How Robot Food Designed Packaging for Frozen Meals You’ll Actually Want to Eat
By: Theresa Christine
What’s for dinner tonight? Maybe some savory lamb tagine, a side of green peas and potato dauphinoise, along with a rhubarb and strawberry crumble for dessert. It might seem impossible to fit all that cooking into your schedule, but no worries—Gourmade makes it possible with their line of premium frozen food.
Of course, “premium frozen food” sounds a bit like an oxymoron. But Gourmade’s meals, sides, and desserts are giving a new name to the frozen food aisle, replacing those depressingly bland single serving meals with something you might only dream of in one of Julia Child's cookbooks.
“Our brief was to turn Love Food into a brand that not only challenged the category but would challenge perceptions of frozen food and ready meals,” explained Simon Forster, Founder and Executive Creative Director at Robot Food. “To do this, we decided to start from scratch and give the brand a more ownable name and position within the market.”
The team began the way they start all of their projects— by doing a detailed category audit. They predicted shifting people’s perceptions of frozen food would become one of their highest priorities, but Robot Food also discovered two considerations which would play a part in the design. “The first being the physical barrier of the frosted over, poorly lit freezer units themselves,” Simon explained. “The second was the massive opportunity to speak to a broad demographic, including the largely forgotten and underserved Empty Nesters.”
With quite a lot of factors to overcome—including consumers’ preconceived notions, displays, and reaching a wider audience—Gourmade needed a completely different approach. This meant Robot Food had to approach the product and the category as a whole, with fresh eyes to create a design that would cut through the clutter, get noticed and possess plenty of purchasing power.
An agency known to go against the grain, they chose to forgo food photography on the outside of the packs. “Instead, we decided to lead with vibrancy and bold product descriptors in a custom handwritten font that promises a quality we’re confident the product delivers,” Simon mentioned. “If that grabs the consumer’s attention, they can then lift the flap to reveal how amazing the food looks when served. It’s premium in name and execution, but vibrant, fun and accessible to all.”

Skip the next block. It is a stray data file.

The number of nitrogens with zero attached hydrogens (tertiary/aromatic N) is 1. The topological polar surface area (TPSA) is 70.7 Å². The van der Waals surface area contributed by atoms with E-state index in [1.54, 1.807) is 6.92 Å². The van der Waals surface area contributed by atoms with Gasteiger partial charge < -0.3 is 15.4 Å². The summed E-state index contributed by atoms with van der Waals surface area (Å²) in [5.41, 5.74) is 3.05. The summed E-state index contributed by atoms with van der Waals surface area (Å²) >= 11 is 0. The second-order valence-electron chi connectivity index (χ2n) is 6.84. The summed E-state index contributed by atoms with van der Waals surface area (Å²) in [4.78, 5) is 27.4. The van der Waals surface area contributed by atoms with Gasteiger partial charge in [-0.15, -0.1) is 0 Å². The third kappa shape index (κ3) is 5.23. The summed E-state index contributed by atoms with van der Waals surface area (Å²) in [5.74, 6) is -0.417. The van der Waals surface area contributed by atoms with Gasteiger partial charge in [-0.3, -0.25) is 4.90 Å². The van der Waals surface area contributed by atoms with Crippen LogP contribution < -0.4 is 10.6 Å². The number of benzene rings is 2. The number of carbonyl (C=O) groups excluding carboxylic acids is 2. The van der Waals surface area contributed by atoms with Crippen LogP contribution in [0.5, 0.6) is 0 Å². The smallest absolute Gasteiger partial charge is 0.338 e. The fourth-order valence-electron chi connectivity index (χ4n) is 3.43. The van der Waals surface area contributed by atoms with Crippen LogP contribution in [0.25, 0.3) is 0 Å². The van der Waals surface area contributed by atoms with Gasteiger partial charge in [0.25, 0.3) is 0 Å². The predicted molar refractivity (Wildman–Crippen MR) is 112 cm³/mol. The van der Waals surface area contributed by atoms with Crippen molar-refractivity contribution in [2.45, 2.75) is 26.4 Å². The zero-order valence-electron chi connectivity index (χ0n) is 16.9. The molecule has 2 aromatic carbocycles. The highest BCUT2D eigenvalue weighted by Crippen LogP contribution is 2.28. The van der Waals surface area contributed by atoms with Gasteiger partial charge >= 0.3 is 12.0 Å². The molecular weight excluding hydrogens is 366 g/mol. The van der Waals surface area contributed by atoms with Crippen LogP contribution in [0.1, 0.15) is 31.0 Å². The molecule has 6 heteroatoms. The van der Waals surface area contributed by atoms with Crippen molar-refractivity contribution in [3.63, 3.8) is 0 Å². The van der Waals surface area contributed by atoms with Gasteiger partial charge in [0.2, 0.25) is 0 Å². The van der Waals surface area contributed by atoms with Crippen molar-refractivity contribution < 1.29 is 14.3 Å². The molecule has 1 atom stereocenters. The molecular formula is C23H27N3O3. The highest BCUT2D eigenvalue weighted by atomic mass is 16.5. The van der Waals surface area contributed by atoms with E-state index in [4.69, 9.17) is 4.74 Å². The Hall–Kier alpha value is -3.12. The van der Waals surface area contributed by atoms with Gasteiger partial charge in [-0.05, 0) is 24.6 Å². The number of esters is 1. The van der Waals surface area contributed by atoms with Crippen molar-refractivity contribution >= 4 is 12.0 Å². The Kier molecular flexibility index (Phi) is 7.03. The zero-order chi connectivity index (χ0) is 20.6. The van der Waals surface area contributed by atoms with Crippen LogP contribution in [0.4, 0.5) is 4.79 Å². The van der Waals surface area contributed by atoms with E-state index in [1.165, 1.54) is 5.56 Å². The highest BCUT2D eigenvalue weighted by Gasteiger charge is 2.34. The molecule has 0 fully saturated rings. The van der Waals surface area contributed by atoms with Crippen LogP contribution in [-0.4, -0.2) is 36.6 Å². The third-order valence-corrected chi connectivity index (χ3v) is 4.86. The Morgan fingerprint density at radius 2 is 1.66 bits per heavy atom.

Gourmade certainly embraces “vibrant” with bold colors specifically chosen to grab the consumer’s attention even through frosted windows. But it wasn’t simply about choosing bright hues for the sake of having them. “We wanted each color to shout about the foodie cues of the meals inside,” Simon said. “The electric pink of the Chicken Tikka Masala—a studio favorite, for example—is inspired by the dish’s warming, vibrant flavor. Having the food on the front of the pack would have just followed the same pattern as everyone else.”
Photography still played an essential part in the packaging, but including it on an inside flap allows Gourmade to look nothing like your typical frozen food. Instead, it’s something you might expect to see packaged up and sold in the freshly prepared food section of a grocery store, floating around somewhere between the bakery and the butcher. The handwritten font adds to this homemade look.
“We wanted something genuine,” Simon said, “so it was really just a case of putting pen to paper and seeing which one of us had the neatest handwriting. After deciding, we developed the font using a felt tip on paper and then formalized it within a font software.”
Gourmade stands out in its high-end approach—not something you’d expect a frozen food brand to pull off so gracefully. And while drool-worthy photography on the inside flap and the “Frozen from Fresh” quality seal add to this experience, it's the brand’s mission which truly sets it apart: Live More, Cook Less. It places a high value on time spent with loved ones and enjoying life, yet the food itself is something you can actually feel good about feeding your family.
“Time is a valuable commodity,” explained Simon. “For those that don’t have it, it’s precious. For those that do have it, like our Empty Nesters, it’s not to be wasted slaving over a stove. We wanted consumers to indulge themselves in good food and good times, and to do this we need to take the compromise out of convenience.”
Theresa entered the world of design through The Dieline. With a background in writing and journalism, she has a passion for discovery and cultivating human connections. Her work for The Dieline is a constant journey to deeply understand all facets of the design process and to investigate what makes designers tick. Theresa's writing has taken her snorkeling in between the tectonic plates in Iceland, horseback riding through a rural Brazilian town, and riding an octopus art car at Burning Man with Susan Sarandon as part of a funeral procession for Timothy Leary (long story). When not writing, she is planning her next trip or taking too many pictures of her cat.